Tuesday, March 24, 2009

A good use for our local newspaper

I was in a library in Mankato the other day for a meeting. Over lunch break I broused through the periodicals section, found a magazine on organic gardening, and had a quick read. I found an article on seed tapes -- strips of paper with seeds attached that make planting a garden a little bit easier. I decided to try it out.

I cut strips of newspaper, made a thick flour & water paste, and then dabbed blobs of paste three inches apart along the paper. Graham and Benjamin helped put one bean seed on each blob. Let the strips dry overnight, and wala! Come spring I just have to rake away the top inch of soil in my garden bed, lay these tapes out, and cover them up with dirt.

I tried these tapes with pea seeds too. The peas didn't stick very well. I think the flour & water paste tapes work best with smooth-sided seeds.

I also made some carrot and rutabaga strips, using a different method. Lay out a strip of toilet paper, dampen it with a spray or two of water, and then carefully place the tiny seeds evenly spaced along the paper. Fold the paper over the seeds and spray again to make the paper stick together. Roll the tape up around a rolling pin and slide it off onto a rack to dry.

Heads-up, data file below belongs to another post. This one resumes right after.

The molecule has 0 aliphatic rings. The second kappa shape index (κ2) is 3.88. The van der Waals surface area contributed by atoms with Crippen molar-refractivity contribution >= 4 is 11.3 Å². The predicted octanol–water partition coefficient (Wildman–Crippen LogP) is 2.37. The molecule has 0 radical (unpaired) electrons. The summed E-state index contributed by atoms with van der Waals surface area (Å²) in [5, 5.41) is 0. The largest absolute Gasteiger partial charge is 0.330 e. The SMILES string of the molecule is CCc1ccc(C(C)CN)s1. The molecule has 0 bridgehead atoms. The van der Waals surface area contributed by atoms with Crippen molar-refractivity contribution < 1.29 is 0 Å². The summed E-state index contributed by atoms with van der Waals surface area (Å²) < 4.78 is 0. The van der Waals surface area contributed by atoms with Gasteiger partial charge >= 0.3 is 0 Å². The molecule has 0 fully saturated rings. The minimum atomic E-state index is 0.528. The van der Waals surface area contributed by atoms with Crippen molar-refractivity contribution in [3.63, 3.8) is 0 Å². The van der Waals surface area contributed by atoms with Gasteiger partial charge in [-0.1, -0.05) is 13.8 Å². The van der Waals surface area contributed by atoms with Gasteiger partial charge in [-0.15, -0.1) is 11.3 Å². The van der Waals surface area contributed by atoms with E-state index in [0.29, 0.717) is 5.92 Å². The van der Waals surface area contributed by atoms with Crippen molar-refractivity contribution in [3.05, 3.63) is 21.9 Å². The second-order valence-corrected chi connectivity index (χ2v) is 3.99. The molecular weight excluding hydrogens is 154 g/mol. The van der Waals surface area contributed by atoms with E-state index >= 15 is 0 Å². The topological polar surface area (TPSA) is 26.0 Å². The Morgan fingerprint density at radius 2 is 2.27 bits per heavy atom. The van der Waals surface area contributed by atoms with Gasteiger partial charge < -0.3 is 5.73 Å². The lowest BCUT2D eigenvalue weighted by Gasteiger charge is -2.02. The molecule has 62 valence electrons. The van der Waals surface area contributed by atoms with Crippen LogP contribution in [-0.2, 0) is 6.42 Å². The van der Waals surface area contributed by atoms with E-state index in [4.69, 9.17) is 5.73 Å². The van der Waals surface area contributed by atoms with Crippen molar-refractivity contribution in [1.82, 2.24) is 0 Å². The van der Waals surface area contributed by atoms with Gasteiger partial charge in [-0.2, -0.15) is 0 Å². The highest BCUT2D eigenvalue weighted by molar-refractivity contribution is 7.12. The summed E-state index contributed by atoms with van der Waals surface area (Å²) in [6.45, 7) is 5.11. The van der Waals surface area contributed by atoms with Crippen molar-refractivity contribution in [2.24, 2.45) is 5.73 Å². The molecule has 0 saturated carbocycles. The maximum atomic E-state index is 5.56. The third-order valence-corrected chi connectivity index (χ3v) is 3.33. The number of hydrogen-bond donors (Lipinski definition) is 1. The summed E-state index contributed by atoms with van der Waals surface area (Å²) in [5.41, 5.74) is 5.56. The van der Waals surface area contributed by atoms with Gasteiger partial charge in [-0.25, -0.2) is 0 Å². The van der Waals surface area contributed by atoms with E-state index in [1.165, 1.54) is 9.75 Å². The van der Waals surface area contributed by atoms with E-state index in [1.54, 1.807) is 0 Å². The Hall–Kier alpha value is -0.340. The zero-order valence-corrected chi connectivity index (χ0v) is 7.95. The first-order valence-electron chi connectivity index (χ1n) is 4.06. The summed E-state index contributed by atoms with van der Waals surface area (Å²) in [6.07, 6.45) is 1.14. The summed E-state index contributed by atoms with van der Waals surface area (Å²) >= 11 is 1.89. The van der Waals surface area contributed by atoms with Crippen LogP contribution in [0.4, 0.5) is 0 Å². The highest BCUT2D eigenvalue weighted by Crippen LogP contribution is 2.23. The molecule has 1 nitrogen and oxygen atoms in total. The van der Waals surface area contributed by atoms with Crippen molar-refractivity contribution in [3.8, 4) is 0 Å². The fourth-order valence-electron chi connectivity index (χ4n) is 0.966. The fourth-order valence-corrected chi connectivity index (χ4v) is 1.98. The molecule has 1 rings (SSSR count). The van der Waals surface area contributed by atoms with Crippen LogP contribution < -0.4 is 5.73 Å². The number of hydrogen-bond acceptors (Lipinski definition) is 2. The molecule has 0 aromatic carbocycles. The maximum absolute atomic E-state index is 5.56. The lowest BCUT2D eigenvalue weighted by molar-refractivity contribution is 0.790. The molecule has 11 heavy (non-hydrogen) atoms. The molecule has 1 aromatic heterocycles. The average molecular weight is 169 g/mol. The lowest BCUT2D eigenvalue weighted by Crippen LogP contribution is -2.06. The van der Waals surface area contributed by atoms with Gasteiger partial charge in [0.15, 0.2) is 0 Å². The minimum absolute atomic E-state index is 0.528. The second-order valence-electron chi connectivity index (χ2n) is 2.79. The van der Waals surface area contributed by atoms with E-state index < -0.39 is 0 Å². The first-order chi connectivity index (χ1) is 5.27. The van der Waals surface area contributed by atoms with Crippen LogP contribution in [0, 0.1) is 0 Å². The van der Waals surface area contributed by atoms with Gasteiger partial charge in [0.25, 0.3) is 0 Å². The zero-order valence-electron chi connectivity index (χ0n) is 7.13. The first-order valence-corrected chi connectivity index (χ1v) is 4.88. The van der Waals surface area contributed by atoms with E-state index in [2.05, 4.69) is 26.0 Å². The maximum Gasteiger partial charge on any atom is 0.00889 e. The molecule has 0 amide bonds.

I'll let you know how the planting, and growing goes with these tapes. Anything that makes garden work easier is a winner in my book.


Karen said...

This proceess sounds like a lot more work than simply pushing the seeds into little holes in the ground. Where does the "easier" part come in???

Jo said...

The easier part is that I don't have to kneel down and make 200 little holes spaced exactly 3" apart and then drop in 200 little bean seeds. I can stand and use a rake to pull off the first 1" of topsoil, lay down the strips, then use the rake again to push the dirt back over. I don't have to worry about the seeds moving around while I rake, cuz they're stuck to the paper.

That's the theory, at least. If it ends up being more work, then I'll have learned a good gardening lesson and go back to doing it the old way.

These seed tapes will likely save me a lot of time with my carrot seeds, which are super tiny and end up getting clumped together if I plant them by hand. With these tapes I also should save a lot of time thinning the carrots, which is one of my least favorite gardening tasks.